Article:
The other is an academic `mela’. The annual meetings of the associations of researchers in a particular discipline or sub-discipline are of this kind. Though this may be projected as a platform to learn from the research, this is the least priority item there. In fact, if the purpose is to know the research conducted by others, one can read it, especially through the exchange of soft copies and there is no point in travelling long distances to listen to them. I would say that such a big mela is useful for some people for some specific purposes, even if it is not for knowledge exchange. Academics in any discipline require social capital and networks, and like in any other industry, `deals’ have to be made through different ways and the conference is one such platform to get access to social capital. It may even aid the placement of young researchers, as in the case of young economists who attend the annual meetings of American Economic Association. This may be useful to meet senior researchers who may have access to research funding and other opportunities. Hence the lobbying and networking outside the presentation sessions are the happening spaces in these academic events. I do encourage my students and young researchers to attend such melas (even if I don’t see these as useful academically anymore).
One may argue that attending conferences is useful to know the latest research in a specific discipline. I have not seen this as a persuasive argument. There is one way that I get to know the latest research in the discipline that I am interested in. This is by reading the latest volume of the Journal of Economic Literature and that of Economic Perspectives. The days that I spend at the Centre for Development Studies in Trivandrum for teaching becomes more valuable by reading the hard copies of these journals. Of course, others may be reading the soft copies of these journals.
One can also view a conference as a set of lectures by people who are invited for the purpose. One can read these lectures and the physical presence of all these speakers at a place is not that important these days. The purpose of these lectures is to educate someone (probably students or young researchers or others who are open to or see the usefulness of listening to these lectures). It is very hard to see such an interested audience these days. The student or the non-researcher who attends such a conference is more interested is airing his or her common-sense based opinion under the guise of a question. Despite all these problems, direct face-to face interaction with a lecturer is important, especially if there is a set of people who are interested in the subject. Students who are studying a particular discipline or issue may benefit from this set of invited lectures. It may be difficult to have such lectures on all these interesting topics from the in-house faculty in an academic place. However very few conferences are projected as a set of invited lectures.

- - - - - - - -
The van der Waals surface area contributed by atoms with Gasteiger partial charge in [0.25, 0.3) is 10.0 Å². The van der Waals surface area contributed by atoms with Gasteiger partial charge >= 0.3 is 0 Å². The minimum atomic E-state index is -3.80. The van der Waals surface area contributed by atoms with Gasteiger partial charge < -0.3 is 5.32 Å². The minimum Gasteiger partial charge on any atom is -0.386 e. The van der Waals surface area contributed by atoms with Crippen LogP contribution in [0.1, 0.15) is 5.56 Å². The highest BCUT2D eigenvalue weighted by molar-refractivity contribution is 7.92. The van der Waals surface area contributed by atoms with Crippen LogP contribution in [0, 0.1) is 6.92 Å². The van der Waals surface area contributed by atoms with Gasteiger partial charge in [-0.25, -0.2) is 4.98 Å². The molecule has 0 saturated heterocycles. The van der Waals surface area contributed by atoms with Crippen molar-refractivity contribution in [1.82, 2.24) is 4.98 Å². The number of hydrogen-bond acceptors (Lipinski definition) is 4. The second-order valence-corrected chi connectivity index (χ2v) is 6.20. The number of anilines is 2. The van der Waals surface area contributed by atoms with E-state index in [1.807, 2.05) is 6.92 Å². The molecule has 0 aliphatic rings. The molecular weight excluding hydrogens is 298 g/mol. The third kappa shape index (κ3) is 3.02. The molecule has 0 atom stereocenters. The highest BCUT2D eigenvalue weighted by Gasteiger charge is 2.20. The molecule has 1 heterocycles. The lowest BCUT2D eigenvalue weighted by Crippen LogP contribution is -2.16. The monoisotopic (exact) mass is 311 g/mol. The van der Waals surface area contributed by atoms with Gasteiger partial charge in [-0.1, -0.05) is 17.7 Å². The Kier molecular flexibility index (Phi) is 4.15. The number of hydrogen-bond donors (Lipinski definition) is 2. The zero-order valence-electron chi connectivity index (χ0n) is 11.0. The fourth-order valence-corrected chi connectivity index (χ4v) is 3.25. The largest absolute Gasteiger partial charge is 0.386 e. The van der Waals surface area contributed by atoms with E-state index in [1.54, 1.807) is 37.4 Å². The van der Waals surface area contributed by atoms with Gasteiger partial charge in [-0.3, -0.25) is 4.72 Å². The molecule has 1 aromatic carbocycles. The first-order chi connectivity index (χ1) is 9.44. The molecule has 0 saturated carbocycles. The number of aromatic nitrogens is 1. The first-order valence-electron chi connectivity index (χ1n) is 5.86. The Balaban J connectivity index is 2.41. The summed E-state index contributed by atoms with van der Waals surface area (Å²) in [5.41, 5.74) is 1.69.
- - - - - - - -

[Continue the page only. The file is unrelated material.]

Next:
Is there any useful social purpose that can be served by an academic event in which different people come together by travelling a substantial distance? Yes, but only if these meet the following conditions. It should be focused on a specific issue or theme. It should not be on a very general topic or a discipline at large. People who attend the conference should be those who have a strong interest and carried out substantial research or practice. Each one of them should have something interesting to say based on their current or contemporary work. The participants should be willing to learn from others and take the trouble to contribute to the thinking of others in an informed manner. When one person makes an informed remark, the supplementary or counter responses from others add value to the interaction. This process – real-time informed response of the majority of participants and the counter responses of others cannot be replicated without a face-to- face contact. The conference should lead to some collective action in terms of further research and/or practice. Then only the money to be used for such a conference is socially justifiable in these times marked by emails and online reading.